If you feel uninspired or restless from the mid-semester blues, reorganize your thoughts by stepping into the Shakespeare Garden.
Planted in the middle of Harney Plaza, a table surrounded by students and professors with the smell of fresh food wafting through the air drew the attention of curious passersby. “It’s the ultimate university, where students are feeding students real food,” said Professor David Silver, professor of media studies and co-adviser to the Garden Project’s Living Learning Community. He was speaking of the USF farm stand. New this year, the farm stand has started to make a name for itself each Thursday in Harney Plaza. It is staffed by members of the Garden Project, USF’s living learning community focused on cultivating the organic garden and learning how to live a sustainable lifestyle.
The farm stand provides fresh vegetables as well as baked goods and cooked meals, something they added this semester. All foods are provided in return for a suggested donation. “The farm stand is really about making students more aware of where their food comes from. When I would go to the grocery store, I would see just tons and tons of food and it all looked so perfect,” said freshman Garden Project member Carlen Handley. “It just didn’t seem right, which is why I wanted to get involved in the Garden Project and the farm stand. It’s about providing real food.”
Students in the Garden Project live on the same floor and attend classes together on Fridays. The classes teach them how to grow food in an urban environment and how to spread this knowledge. Class time is also spent tending to the garden, located behind the School of Education.
The farm stand was created as a means to spread word about sustainable living and also as an outlet for the excess produce from the garden. Last semester, the stand mainly provided different kinds of vegetables and herbs such as kale and chard, but found a lack of success due to the fact that many students living in dorms don’t have the resources or time to cook their own meals from scratch. To remedy this, the farm stand began serving prepared foods this semester, which they found gained a greater response from students.
Thursday, Feb. 18, found the farm stand dishing out potato-vegetable soup, created by freshman Kristin Castillo, as well as an ‘un-beet-able’ chocolate-beet cake, both made largely with ingredients from the garden. “I like to mainly use things we grow and then just add a few cheap store-bought things,” Castillo said. “The main thing is that I know everything that’s going in there. It’s not like buying a candy bar where you have no idea what most of the ingredients are.”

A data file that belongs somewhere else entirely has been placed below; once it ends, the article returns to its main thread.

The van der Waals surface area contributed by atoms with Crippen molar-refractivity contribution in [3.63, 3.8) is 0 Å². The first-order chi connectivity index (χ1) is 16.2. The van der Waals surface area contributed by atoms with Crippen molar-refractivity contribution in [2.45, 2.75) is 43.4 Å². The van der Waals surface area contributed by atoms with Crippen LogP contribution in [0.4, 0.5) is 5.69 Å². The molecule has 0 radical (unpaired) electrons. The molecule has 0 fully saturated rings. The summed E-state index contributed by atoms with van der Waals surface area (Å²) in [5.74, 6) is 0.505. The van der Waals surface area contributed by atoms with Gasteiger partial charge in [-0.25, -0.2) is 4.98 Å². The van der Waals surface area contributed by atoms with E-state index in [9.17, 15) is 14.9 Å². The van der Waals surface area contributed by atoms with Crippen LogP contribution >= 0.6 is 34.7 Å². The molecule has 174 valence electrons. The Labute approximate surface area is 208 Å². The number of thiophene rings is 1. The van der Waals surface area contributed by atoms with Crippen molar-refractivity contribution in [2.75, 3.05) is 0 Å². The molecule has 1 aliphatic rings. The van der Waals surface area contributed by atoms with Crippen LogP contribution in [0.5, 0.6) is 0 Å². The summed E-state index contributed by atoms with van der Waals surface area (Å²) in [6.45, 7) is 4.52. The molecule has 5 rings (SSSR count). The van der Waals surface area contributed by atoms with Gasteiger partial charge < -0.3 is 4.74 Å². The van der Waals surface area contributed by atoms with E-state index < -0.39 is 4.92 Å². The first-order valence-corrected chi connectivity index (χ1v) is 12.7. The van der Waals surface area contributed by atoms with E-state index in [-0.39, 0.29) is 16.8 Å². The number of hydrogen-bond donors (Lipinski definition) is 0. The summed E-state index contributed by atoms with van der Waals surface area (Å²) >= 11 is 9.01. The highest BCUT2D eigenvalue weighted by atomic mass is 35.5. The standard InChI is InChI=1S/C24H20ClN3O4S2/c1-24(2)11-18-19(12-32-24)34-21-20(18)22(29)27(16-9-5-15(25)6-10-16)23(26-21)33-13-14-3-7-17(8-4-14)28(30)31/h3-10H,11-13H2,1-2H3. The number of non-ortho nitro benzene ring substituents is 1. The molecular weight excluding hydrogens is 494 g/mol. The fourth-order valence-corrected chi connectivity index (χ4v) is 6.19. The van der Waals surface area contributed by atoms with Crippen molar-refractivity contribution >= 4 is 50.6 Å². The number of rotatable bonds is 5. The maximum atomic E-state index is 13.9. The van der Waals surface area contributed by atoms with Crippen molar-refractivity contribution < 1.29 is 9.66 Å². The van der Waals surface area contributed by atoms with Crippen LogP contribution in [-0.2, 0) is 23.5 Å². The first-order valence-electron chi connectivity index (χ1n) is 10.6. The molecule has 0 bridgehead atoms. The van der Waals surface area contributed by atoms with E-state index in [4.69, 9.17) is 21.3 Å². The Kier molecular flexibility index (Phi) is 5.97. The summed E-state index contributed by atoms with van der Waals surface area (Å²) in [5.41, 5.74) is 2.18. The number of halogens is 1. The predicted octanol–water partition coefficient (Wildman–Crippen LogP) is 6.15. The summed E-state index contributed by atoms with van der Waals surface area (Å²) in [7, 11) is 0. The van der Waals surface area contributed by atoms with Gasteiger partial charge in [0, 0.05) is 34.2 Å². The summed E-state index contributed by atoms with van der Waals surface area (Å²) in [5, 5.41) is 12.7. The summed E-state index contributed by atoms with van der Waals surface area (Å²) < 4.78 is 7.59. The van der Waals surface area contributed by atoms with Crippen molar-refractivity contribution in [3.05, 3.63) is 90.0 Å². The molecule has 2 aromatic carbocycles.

The garden project and farm stand seek to increase student awareness of the source of their sustenance, and hope that by giving just a little, students will gain a lot and see the benefit of working towards a greener future.
Students can check out the USF farm stand in Harney Plaza on Thursdays from 11:30 a.m. to 1:30 p.m. Or if you are interested in helping in the garden, stop by on Tuesdays from 1:00-5:00 p.m. for a chance to exercise that green thumb.
It has been over a year since the freshmen living-learning community, the Garden Project, was created at USF. The garden, which only a year ago was a barren patch of weeds, is now a fertile plot complete with an orchard of apple, persimmon, peach, and lime trees, an herb spiral that includes thyme and oregano, and tomato and squash plants. This year students will be planting a whole new crop of broccoli, beets, kale, chard, lettuces, fava beans, garlic, and onions.
Since the garden is already established, the students will focus less on planting and more of other aspects of having a community garden: how to develop a community around organic food production, harvest and use the range of fruits and vegetables grown in San Francisco, learn about garden friendly animals such as bats, chickens, and insects, and composting practices. They will also build water composts, outdoor kitchen, trellises, and a green house.
This year’s Garden Project community has expanded to twenty members, both male and female. The incoming freshmen are diverse and come from all over the world with a range of majors that include Environmental Studies, Biology, Architecture and Community, Media Studies, Business, and Graphic Design.
The new Garden Project community is enthusiastic about the upcoming plans for the garden. Jordan Woodruff, an international business major, said that she joined the living community as a way to keep her busy so that she does not get homesick. She likes the community because the class does everything as a group and as a result becomes closer to each other. Also, it makes her aware of where her resources come from.
Over the summer, the garden was maintained by the director of Wellness, Christin Anderson, and a staff of thirty volunteers, comprised of faculty and neighbors. The staff watered the vegetables, vines, fruit trees, and herbs; weeded, added mulch, planted new vegetables, maintained the pathways of the garden, and harvested. Despite all the work, the staff enjoyed the garden’s edible benefits.
In addition to managing the garden, Anderson also opened it to faculty and staff to use for health and exercise. According to Anderson, the garden was opened because the department is “trying to get people out of buildings and into nature, and getting them to appreciate what’s there so they can feel better and healthier.”
The new crop of Garden Project students began the school year planting and harvesting in hopes of maintaining the momentum from last year. The garden is located next to the School of Education and is open for any community member to enjoy, relax in and partake of the harvest. Anderson described the garden as “a sanctuary, a place for learning, and a place for exercise.”